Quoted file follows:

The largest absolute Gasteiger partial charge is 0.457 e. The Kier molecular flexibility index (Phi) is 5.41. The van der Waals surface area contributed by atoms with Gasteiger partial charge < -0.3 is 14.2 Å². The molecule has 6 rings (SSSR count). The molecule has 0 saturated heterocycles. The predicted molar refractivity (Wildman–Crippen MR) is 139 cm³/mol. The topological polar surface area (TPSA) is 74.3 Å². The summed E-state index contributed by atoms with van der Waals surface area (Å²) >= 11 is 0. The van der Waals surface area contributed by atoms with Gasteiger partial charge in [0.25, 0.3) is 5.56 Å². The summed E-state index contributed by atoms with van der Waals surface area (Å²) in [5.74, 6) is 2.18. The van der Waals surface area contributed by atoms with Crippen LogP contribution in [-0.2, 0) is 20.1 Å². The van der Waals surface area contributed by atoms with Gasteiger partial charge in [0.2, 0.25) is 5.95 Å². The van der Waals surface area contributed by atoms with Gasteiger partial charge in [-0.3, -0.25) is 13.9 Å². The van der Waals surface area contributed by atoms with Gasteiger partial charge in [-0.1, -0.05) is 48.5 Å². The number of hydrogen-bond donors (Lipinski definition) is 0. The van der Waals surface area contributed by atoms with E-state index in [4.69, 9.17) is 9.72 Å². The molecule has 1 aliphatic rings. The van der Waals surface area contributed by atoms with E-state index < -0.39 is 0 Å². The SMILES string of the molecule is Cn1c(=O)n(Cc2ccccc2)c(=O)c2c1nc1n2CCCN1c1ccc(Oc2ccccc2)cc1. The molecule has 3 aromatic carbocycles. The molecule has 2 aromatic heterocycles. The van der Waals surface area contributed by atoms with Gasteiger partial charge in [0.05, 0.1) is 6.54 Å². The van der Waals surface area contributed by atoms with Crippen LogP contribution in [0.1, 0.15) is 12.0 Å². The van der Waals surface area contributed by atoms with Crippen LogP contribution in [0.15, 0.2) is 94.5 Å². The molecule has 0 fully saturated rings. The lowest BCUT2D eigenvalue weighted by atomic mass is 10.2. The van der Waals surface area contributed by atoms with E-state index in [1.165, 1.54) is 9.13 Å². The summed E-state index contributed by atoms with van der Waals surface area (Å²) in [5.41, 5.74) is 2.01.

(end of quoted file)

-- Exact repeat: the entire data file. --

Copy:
The largest absolute Gasteiger partial charge is 0.457 e. The Kier molecular flexibility index (Phi) is 5.41. The van der Waals surface area contributed by atoms with Gasteiger partial charge < -0.3 is 14.2 Å². The molecule has 6 rings (SSSR count). The molecule has 0 saturated heterocycles. The predicted molar refractivity (Wildman–Crippen MR) is 139 cm³/mol. The topological polar surface area (TPSA) is 74.3 Å². The summed E-state index contributed by atoms with van der Waals surface area (Å²) >= 11 is 0. The van der Waals surface area contributed by atoms with Gasteiger partial charge in [0.25, 0.3) is 5.56 Å². The summed E-state index contributed by atoms with van der Waals surface area (Å²) in [5.74, 6) is 2.18. The van der Waals surface area contributed by atoms with Crippen LogP contribution in [-0.2, 0) is 20.1 Å². The van der Waals surface area contributed by atoms with Gasteiger partial charge in [0.2, 0.25) is 5.95 Å². The van der Waals surface area contributed by atoms with Gasteiger partial charge in [-0.3, -0.25) is 13.9 Å². The van der Waals surface area contributed by atoms with Gasteiger partial charge in [-0.1, -0.05) is 48.5 Å². The number of hydrogen-bond donors (Lipinski definition) is 0. The van der Waals surface area contributed by atoms with E-state index in [4.69, 9.17) is 9.72 Å². The molecule has 1 aliphatic rings. The van der Waals surface area contributed by atoms with E-state index < -0.39 is 0 Å². The SMILES string of the molecule is Cn1c(=O)n(Cc2ccccc2)c(=O)c2c1nc1n2CCCN1c1ccc(Oc2ccccc2)cc1. The molecule has 3 aromatic carbocycles. The molecule has 2 aromatic heterocycles. The van der Waals surface area contributed by atoms with Gasteiger partial charge in [0.05, 0.1) is 6.54 Å². The van der Waals surface area contributed by atoms with Crippen LogP contribution in [0.1, 0.15) is 12.0 Å². The van der Waals surface area contributed by atoms with Crippen LogP contribution in [0.15, 0.2) is 94.5 Å². The molecule has 0 fully saturated rings. The lowest BCUT2D eigenvalue weighted by atomic mass is 10.2. The van der Waals surface area contributed by atoms with E-state index in [1.165, 1.54) is 9.13 Å². The summed E-state index contributed by atoms with van der Waals surface area (Å²) in [5.41, 5.74) is 2.01.